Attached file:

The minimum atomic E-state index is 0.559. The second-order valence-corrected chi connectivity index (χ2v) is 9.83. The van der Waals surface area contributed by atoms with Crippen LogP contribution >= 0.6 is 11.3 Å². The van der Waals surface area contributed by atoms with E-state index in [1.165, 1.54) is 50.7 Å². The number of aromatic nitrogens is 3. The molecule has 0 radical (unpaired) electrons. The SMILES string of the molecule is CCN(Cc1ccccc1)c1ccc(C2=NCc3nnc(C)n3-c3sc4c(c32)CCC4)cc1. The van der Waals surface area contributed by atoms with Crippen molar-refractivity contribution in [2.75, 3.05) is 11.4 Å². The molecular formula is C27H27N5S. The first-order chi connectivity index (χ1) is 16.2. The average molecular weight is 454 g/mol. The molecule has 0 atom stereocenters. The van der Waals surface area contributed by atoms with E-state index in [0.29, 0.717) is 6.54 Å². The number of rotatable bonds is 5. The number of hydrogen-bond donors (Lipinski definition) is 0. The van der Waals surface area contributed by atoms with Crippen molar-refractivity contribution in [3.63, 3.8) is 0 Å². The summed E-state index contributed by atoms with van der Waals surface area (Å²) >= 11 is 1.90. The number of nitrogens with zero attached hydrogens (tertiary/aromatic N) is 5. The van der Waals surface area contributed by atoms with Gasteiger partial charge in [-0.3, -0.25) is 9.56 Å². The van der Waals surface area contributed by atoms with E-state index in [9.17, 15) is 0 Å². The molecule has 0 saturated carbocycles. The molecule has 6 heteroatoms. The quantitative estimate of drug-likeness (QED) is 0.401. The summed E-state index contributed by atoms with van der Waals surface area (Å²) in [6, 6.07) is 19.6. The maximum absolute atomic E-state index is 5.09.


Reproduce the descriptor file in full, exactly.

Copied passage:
The minimum atomic E-state index is 0.559. The second-order valence-corrected chi connectivity index (χ2v) is 9.83. The van der Waals surface area contributed by atoms with Crippen LogP contribution >= 0.6 is 11.3 Å². The van der Waals surface area contributed by atoms with E-state index in [1.165, 1.54) is 50.7 Å². The number of aromatic nitrogens is 3. The molecule has 0 radical (unpaired) electrons. The SMILES string of the molecule is CCN(Cc1ccccc1)c1ccc(C2=NCc3nnc(C)n3-c3sc4c(c32)CCC4)cc1. The van der Waals surface area contributed by atoms with Crippen molar-refractivity contribution in [2.75, 3.05) is 11.4 Å². The molecular formula is C27H27N5S. The first-order chi connectivity index (χ1) is 16.2. The average molecular weight is 454 g/mol. The molecule has 0 atom stereocenters. The van der Waals surface area contributed by atoms with E-state index in [0.29, 0.717) is 6.54 Å². The number of rotatable bonds is 5. The number of hydrogen-bond donors (Lipinski definition) is 0. The van der Waals surface area contributed by atoms with Crippen molar-refractivity contribution in [3.63, 3.8) is 0 Å². The summed E-state index contributed by atoms with van der Waals surface area (Å²) >= 11 is 1.90. The number of nitrogens with zero attached hydrogens (tertiary/aromatic N) is 5. The van der Waals surface area contributed by atoms with Gasteiger partial charge in [-0.3, -0.25) is 9.56 Å². The van der Waals surface area contributed by atoms with E-state index in [9.17, 15) is 0 Å². The molecule has 0 saturated carbocycles. The molecule has 6 heteroatoms. The quantitative estimate of drug-likeness (QED) is 0.401. The summed E-state index contributed by atoms with van der Waals surface area (Å²) in [6, 6.07) is 19.6. The maximum absolute atomic E-state index is 5.09.